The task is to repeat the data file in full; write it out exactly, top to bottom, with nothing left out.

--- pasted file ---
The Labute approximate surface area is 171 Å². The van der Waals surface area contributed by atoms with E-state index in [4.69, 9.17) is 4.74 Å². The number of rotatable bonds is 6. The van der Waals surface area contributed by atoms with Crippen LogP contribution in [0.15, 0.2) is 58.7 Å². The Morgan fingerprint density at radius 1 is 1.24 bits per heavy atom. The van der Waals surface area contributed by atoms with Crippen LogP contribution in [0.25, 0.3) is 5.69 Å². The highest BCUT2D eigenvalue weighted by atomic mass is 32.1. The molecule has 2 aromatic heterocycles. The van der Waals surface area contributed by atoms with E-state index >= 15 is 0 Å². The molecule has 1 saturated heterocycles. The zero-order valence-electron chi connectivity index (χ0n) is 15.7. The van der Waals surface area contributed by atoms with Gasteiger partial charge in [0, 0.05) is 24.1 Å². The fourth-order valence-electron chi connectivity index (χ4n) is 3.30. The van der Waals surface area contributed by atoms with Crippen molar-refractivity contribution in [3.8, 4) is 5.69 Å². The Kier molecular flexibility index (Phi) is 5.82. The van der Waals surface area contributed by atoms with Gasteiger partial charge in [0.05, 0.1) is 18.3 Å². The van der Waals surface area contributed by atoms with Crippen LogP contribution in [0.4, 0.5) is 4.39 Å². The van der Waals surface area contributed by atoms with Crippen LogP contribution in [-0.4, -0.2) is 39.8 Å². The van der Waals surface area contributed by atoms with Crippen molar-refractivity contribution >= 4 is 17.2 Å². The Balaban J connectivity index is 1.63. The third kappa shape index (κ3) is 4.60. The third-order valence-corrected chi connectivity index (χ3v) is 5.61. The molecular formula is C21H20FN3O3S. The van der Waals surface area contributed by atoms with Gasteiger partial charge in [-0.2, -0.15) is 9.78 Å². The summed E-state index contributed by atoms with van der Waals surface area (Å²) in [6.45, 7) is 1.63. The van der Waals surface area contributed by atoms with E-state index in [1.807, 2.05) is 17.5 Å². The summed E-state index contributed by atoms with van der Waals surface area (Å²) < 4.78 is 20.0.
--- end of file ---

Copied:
The Labute approximate surface area is 171 Å². The van der Waals surface area contributed by atoms with E-state index in [4.69, 9.17) is 4.74 Å². The number of rotatable bonds is 6. The van der Waals surface area contributed by atoms with Crippen LogP contribution in [0.15, 0.2) is 58.7 Å². The Morgan fingerprint density at radius 1 is 1.24 bits per heavy atom. The van der Waals surface area contributed by atoms with Crippen LogP contribution in [0.25, 0.3) is 5.69 Å². The highest BCUT2D eigenvalue weighted by atomic mass is 32.1. The molecule has 2 aromatic heterocycles. The van der Waals surface area contributed by atoms with E-state index >= 15 is 0 Å². The molecule has 1 saturated heterocycles. The zero-order valence-electron chi connectivity index (χ0n) is 15.7. The van der Waals surface area contributed by atoms with Gasteiger partial charge in [0, 0.05) is 24.1 Å². The fourth-order valence-electron chi connectivity index (χ4n) is 3.30. The van der Waals surface area contributed by atoms with Crippen molar-refractivity contribution in [3.8, 4) is 5.69 Å². The Kier molecular flexibility index (Phi) is 5.82. The van der Waals surface area contributed by atoms with Gasteiger partial charge in [0.05, 0.1) is 18.3 Å². The van der Waals surface area contributed by atoms with Crippen LogP contribution in [0.4, 0.5) is 4.39 Å². The van der Waals surface area contributed by atoms with Crippen LogP contribution in [-0.4, -0.2) is 39.8 Å². The van der Waals surface area contributed by atoms with Crippen molar-refractivity contribution >= 4 is 17.2 Å². The Balaban J connectivity index is 1.63. The third kappa shape index (κ3) is 4.60. The third-order valence-corrected chi connectivity index (χ3v) is 5.61. The molecular formula is C21H20FN3O3S. The van der Waals surface area contributed by atoms with Gasteiger partial charge in [-0.2, -0.15) is 9.78 Å². The summed E-state index contributed by atoms with van der Waals surface area (Å²) in [6.45, 7) is 1.63. The van der Waals surface area contributed by atoms with E-state index in [1.807, 2.05) is 17.5 Å². The summed E-state index contributed by atoms with van der Waals surface area (Å²) < 4.78 is 20.0.